A native of Danville, Ky., Brown spent four seasons at Troy as an assistant coach (2006-09), including the final two as the Trojans’ offensive coordinator. Troy won four Sun Belt Conference titles and appeared in three bowl games during Brown’s initial tenure.
At the time the youngest offensive coordinator in the FBS, Brown’s 2009 offense finished third in the nation in total offense at 485.7 yards per game, fourth in passing at 336.5 yards per game and 16th in scoring with 33.7 points per contest. In 2008, his first season as coordinator, Brown’s fast-paced offense set 10 school records.
In addition to the team accomplishments, Brown guided quarterback Levi Brown to the Sun Belt Conference Player of the Year award in 2009 and SBC Newcomer of the Year in 2008.
Prior to returning to Troy, Brown spent the previous two seasons as the offensive coordinator under Mark Stoops at Kentucky and led the Wildcats to some new heights on the offensive side of the football. The Wildcats posted over 440 yards of total offense in three Southeastern Conference games in 2014, its highest total since 2001.
In his first season, Kentucky’s offense averaged three more points and 26 more yards of total offense per game than the prior year and the totals grew even more in year two. Before Brown left Kentucky, he had the Wildcats averaging 11.3 points and 69.3 yards of total offense more per game than before he arrived on campus. The 11.3 points per game increase was the fourth highest in the country over the same time period.
The Wildcats totaled 380 yards or more of total offense in their first three SEC games in 2014 – Florida, Arkansas and South Carolina – marking the first time a UK team had done so since 1998.
Kentucky scored 21 offensive touchdowns in SEC play in 2014. The two years prior to Brown being named offensive coordinator, Kentucky had a combined 21 offensive touchdowns in SEC play.
Brown left Troy to join Tommy Tuberville’s staff at Texas Tech in 2010 and picked up right where he left off at Troy. With Brown serving as Texas Tech’s offensive coordinator and quarterbacks coach, the Red Raiders ranked in the nation’s top-seven teams in passing offense, top-15 in total offense and top-25 in scoring offense, having increased production in all three categories each year since 2010. TTU finished the 2012 season second nationally in passing with 355.9 yards per game, 13th in total offense at 495.4 yards per game and 20th in scoring with 37.5 points per game.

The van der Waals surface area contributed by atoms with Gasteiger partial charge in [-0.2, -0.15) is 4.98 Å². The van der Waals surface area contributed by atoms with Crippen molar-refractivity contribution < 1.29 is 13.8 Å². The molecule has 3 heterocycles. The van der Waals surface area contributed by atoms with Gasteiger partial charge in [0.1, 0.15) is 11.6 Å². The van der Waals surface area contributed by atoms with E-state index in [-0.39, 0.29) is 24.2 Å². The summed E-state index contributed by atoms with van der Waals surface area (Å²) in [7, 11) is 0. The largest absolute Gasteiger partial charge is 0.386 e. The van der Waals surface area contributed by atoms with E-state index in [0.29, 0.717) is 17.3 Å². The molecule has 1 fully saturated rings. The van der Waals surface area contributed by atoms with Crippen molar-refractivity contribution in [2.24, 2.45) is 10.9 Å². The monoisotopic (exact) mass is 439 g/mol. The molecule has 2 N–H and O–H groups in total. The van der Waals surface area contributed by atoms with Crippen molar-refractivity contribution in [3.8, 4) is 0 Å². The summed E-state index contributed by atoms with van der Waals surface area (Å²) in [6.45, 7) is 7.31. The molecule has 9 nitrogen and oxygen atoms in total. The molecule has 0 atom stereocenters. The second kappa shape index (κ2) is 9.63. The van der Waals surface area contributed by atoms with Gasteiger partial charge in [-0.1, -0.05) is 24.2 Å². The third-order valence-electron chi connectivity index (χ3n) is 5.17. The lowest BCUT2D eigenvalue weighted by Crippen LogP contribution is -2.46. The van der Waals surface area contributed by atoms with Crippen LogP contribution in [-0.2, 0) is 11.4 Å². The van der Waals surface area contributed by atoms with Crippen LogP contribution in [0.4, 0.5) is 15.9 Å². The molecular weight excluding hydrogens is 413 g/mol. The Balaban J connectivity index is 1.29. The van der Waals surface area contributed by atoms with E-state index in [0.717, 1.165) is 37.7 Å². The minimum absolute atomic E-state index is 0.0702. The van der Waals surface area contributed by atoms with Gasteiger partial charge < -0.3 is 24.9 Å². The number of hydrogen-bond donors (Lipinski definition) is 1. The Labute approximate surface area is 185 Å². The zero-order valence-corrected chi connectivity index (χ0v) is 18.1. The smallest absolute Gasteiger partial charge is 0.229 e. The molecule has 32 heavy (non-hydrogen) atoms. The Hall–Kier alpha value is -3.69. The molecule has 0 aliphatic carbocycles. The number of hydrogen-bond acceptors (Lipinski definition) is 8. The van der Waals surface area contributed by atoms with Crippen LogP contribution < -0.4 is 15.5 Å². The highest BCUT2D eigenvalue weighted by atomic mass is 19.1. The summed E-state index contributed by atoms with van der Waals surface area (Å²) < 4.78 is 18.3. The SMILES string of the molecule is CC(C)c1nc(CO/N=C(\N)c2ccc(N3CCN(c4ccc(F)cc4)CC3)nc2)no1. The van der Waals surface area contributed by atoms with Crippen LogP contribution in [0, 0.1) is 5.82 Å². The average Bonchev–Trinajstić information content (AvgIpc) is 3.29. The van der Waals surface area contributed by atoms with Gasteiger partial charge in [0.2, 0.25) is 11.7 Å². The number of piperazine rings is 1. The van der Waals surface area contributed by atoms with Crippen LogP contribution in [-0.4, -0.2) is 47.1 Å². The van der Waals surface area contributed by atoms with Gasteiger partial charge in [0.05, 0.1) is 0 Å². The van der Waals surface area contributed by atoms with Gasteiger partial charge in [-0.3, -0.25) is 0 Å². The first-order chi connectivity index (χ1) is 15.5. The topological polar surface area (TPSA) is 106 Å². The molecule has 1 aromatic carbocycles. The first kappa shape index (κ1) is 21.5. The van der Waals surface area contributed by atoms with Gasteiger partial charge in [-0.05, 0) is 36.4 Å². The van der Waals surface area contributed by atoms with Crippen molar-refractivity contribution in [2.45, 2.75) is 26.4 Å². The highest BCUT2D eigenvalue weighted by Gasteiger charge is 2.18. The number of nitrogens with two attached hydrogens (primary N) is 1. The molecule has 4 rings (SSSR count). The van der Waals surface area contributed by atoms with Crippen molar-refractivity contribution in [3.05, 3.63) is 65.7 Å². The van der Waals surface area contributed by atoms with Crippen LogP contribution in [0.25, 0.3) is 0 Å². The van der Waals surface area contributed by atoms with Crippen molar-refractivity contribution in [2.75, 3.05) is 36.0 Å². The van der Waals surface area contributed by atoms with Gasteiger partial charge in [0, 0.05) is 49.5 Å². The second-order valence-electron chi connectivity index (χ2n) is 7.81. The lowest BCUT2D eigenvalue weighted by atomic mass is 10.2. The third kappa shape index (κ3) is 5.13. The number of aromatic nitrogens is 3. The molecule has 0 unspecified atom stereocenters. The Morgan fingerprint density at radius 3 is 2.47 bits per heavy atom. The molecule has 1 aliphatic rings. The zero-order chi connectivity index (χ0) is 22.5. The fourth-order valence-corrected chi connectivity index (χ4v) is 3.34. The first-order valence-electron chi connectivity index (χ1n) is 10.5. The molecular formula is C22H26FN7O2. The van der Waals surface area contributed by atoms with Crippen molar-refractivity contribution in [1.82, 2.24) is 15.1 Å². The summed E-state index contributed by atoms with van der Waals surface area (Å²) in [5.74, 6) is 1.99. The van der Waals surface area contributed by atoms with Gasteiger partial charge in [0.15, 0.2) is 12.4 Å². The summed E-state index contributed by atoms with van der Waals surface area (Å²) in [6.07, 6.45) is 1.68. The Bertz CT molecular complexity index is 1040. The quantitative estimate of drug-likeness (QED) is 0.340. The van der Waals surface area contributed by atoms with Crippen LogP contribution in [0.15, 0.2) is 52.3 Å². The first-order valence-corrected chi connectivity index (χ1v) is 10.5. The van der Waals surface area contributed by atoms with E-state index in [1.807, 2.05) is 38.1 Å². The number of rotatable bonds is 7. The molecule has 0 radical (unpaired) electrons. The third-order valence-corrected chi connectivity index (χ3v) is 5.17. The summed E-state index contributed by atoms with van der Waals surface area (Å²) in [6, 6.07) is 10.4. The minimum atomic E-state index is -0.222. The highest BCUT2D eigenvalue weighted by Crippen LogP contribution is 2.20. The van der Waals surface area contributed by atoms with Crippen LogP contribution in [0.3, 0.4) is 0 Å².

The 2012 campaign was an expansion of the success from 2011, when Texas Tech ranked 13th nationally in total offense at 470.6 yards per game. The Red Raiders lit the scoreboard at a tune of 33.8 points per contest.
Individually, quarterback Seth Doege put up eye-popping numbers. In 2011, Doege threw for 4,004 yards and 28 touchdowns. He improved to 4,205 yards and 39 touchdowns as a senior.
In his first season in Lubbock, Brown’s offense notched 460.2 yards of total offense per game, 318.9 passing, and scored at a 33.1-point clip as Tech went 8-5 and won the TicketCity Bowl.
Brown’s running game has made significant contributions to the attack as well. The Red Raiders rushed for 135.7 yards per game and scored 52 rushing touchdowns during his three seasons. TTU’s primary running backs averaged 5.0 yards per rushing attempt, including a 5.8 average by Kenny Williams, the leading rusher in 2012.
Prior to his first stint at Troy, Brown served one season as wide receivers coach at the University of Delaware, starting three freshman wideouts as the Blue Hens posted a 6-5 record. In 2004, Brown coached the quarterbacks and wide receivers at Sacred Heart, helping guide the school to a 6-4 record and the top-ranked scoring offense in the conference. In 2003, he was the tight ends coach and offensive line assistant at Massachusetts, helping the Minutemen win a share of the Atlantic-10 championship and a berth in the FCS playoffs.
Brown earned his bachelor’s degree in business management and his master’s in business administration from Massachusetts, where he played the 2001-02 seasons. He totaled 58 receptions for 721 yards and four touchdowns while being named to the Atlantic-10 All-Academic Team and the NCAA Division I-AA Athletic Directors’ Academic All-Star Team.
Born in Louisville, Brown grew up in Bardstown, Ky., before moving to Danville, Ky., where he was an all-state wide receiver at Boyle County High School, finishing his career as the No. 2 pass catcher in state history. He played at Kentucky from 1998-2000 and was a two-year letterman, catching 10 passes, including one touchdown. He was a member of the Outback Bowl and Music City Bowl teams and earned a place on the SEC Academic Honor Roll before transferring to Massachusetts.
He and his wife, Brooke, have two daughters Adalyn (9) and Anslee (6), and one son, Dax (2).